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"A Pedigree Partly Indian, Partly Batavian"


Jacob Van Tassel, Civil War Veteran*

Civil Warm Man Gets Last Call

January 11, 1924


Jacob Van Tassell, Who Served In Many Battles In War of '61, Died at His Home Monday Evening.

With the death on Monday evening of Jacob Van Tassell, North Tarrytown has lost one of its oldest residents and a soldier of the Civil War with a service record which any man who did his best for his country would be justly proud of. Mr. Van Tassell was an exceptionally active and kindly old gentleman, who was known and highly regarded by hundreds in this community, especially in North Tarrytown, his home village.

Although in his 85th year he was in good health up until recently. He took pleasure in walking about the village and attending the movies in the evening, enjoying the show with the same interest that the younger folks took in it. His favorite sport was fishing, and up until a year ago he would often walk down to the Hudson and fish along the shore. Many times he went as far south along the railroad as the Archbold dock. On one occasion a couple of years back he landed one of the biggest bass ever caught with a hook and line along the river here in Tarrytown.

Mr. Van Tassell was born at East View, the son of the late John and Sarah Van Tassell, who were of old Revolutionary stock. At an early age his parents with their family moved to North Tarrytown where Mr. Van Tassell had resided ever since. He was one of the first of the Van Tassell boys to volunteer in response to President Lincoln's call to arms.

A resume of his exceptional war record is given below. He was one who did not want to give up the fight, for he was honorably discharged four times and each time re-enlisted to do his share to hold the United States in tact, which through the success of men like him resulted in the great United States of America today.

Mr. Van Tassell was mustered in with the Army of Defense about Washington and he was transferred to Aquia Creek May 25, 1862. His first skirmish was near Union Creek. He was then transferred to Pope's army for the Northern Virginia campaign and the first battle began with the skirmish on the Rappahannock August 21-23.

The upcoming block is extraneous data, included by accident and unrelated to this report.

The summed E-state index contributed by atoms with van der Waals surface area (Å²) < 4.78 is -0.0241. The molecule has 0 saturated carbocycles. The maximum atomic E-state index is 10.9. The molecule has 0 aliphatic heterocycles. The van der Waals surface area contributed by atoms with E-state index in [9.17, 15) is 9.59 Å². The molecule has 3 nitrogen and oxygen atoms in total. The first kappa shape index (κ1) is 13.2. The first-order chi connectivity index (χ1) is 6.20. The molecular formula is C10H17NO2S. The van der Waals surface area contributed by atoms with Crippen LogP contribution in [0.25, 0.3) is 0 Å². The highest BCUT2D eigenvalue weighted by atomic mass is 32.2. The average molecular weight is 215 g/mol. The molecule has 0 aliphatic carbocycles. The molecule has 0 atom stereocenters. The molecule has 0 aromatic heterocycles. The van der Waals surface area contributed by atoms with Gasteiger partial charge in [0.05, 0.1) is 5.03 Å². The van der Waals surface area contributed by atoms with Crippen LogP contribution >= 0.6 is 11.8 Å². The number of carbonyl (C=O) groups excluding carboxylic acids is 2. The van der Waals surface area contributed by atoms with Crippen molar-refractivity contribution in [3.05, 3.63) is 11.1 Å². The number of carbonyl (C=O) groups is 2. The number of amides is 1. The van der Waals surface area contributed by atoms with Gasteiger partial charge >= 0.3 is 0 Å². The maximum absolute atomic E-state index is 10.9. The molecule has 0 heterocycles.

There there were several other engagements which led to the Second Battle of Bull Run, Aug 30, 1862. He then participated in the Maryland campaign, from September 3 to 20 of the same year, and in the Battle of South Mountain September 14.

Other great battles he appeared in were Fredericksburgh, the campaign from the Rappahannock to Petersburgh, Cold Harbor, Gettysburg, Parkers Stores, Spottsylvania, flanking of the Confederate Army near Petersburg, fall of Petersburg, and he witnessed the surrender of Lee's army to General Grant. From there the army returned to Washington, where the grand review of the Grand Army of the Republic was held July 16, 1865.

Mr. Van Tassell, who also saw action at Loyndon and Rappahannock Counties, took part in the engagement at Philomont and Union, and at Alperville was guard of the pontoon bridge at Franklin crossing.

In 1863 he was with General Burnside's army and prior to the engagement at Pollock Mill Creek Crossing, April 29, he participated in several skirmishes. He again distinguished himself at Ely's Ford road on May 3, and he then was transferred to the Army of the Defense of Pennsylvania. June 24 and 25 he participated in the Battle of the Haymarket, and then came to Gettysburg, July 1 to 3.

He then took part in the pursuit of the enemy into Virginia July 6 to 25, engaging in several battles during that period.

He was in Bristoe, Va., campaign and later at Blackburn's Ford, and in November of the same year he participated in the engagements of Mine Run.

There were scores of other engagements that Mr. Van Tassell took part in, but he came out of every battle unwounded.

The funeral was held from his late residence on Wednesday afternoon at 3 o'clock, the Rev. Thomas W. Smith, pastor of the Beekman Avenue M. P. Church, officiating. Interment was in the Soldiers' Plot in Sleepy Hollow Cemetery. Rev. Smith, Ward B Burnett Post, G. A. R., and the Women's Relief Corps conducted the services at the grave.

The pallbearers were K. Herschel Purdy, Edward Mezger, Joseph Benjamin and Clinton N. Scott, of Spencer Kelly Post No. 267, American Legion, who turned out in uniform.

Mr. Van Tassell is survived by his wife; three sons, Richard, Bertrand and Leroy Van Tassell, and one daughter, Mrs. James Furlong, of North Tarrytown. There are also four brothers, John and James, of North Tarrytown; Hiram of New York City, and Abram Van Tassell of Nebraska.

 



*Newspaper clipping, (Prob. Tarrytown Press Record), Jan 11, 1924.

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